With the recent rise in anti-government protests in the Middle East, there has been renewed interest in the use of the Internet as a means of communication. Authoritarian governments, such as those in Egypt and Libya, have reacted by trying to shut down Internet service, or to sever connections with the outside world.
Last week’s issue of The Economist has an article on some of the methods that dissidents have used to circumvent these restrictions. Some of the techniques used, such as making directional antennas for cell phones from metal cans and other hardware, in order to extend their range considerably, have been used by do-it-yourself enthusiasts for some time. Others, like adapting satellite dishes to deliver wireless network connections over long distances, are relatively new.
Yahel Ben-David, an electrical engineer at the University of California, Berkeley, who has designed secret cross-border links to the internet for people in several countries, does so by adding standard USB dongles designed for home Wi-Fi networks. Thus equipped, two properly aligned dishes as much as 100km apart can transmit enough data to carry high quality video.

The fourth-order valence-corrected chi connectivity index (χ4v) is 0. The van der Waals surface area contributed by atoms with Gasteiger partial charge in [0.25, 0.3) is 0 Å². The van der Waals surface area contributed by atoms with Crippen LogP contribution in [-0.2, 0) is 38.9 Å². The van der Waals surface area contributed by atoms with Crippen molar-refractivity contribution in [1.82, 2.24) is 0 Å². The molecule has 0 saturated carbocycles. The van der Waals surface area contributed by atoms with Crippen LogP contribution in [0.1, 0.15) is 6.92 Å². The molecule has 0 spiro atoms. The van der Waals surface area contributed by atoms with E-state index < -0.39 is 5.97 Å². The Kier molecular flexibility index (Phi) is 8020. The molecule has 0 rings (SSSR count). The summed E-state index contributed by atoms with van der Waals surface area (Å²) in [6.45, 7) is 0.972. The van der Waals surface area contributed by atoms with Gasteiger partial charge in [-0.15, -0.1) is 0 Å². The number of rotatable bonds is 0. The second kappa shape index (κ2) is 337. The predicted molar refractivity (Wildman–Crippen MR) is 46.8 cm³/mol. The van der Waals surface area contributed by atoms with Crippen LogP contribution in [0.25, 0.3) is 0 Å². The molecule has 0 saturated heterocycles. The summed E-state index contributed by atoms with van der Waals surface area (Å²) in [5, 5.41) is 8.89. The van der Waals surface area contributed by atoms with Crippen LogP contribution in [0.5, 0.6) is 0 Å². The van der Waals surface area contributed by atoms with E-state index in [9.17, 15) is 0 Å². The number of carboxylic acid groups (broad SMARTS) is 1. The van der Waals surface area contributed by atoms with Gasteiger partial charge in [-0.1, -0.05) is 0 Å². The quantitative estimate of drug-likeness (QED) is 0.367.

Techniques have also been worked out that can use satellite transmissions, ham radio, and portable “backpack” FM radio transmitters. One advantage of many of these techniques, particularly those that use directional transmissions, is that they are much harder for the authorities to track down than the omni-directional transmissions from more conventional setups.
Some of the more creative approaches even use conventional consumer products as covert radio transmitters.
Kenneth Geers, an American naval-intelligence analyst at a NATO cyberwar unit in Tallinn, Estonia, describes a curious microwave oven. Though still able to cook food, its microwaves (essentially, short radio waves) are modulated to encode information as though it were a normal radio transmitter.
From time to time, various idealistic folks have forecast a future in which the Internet would bring free and open communications to everyone. As with many idealistic predictions, reality has often refused to cooperate. But the proliferation of methods does make a difference, since a government that wants to censor information effectively has to control all channels, not just some. For those authoritarian regimes, it creates a situation a former colleague described (admittedly in a different context) as similar to “being attacked by ants”. You can step on a lot of them, but it’s awfully difficult to make sure none gets through.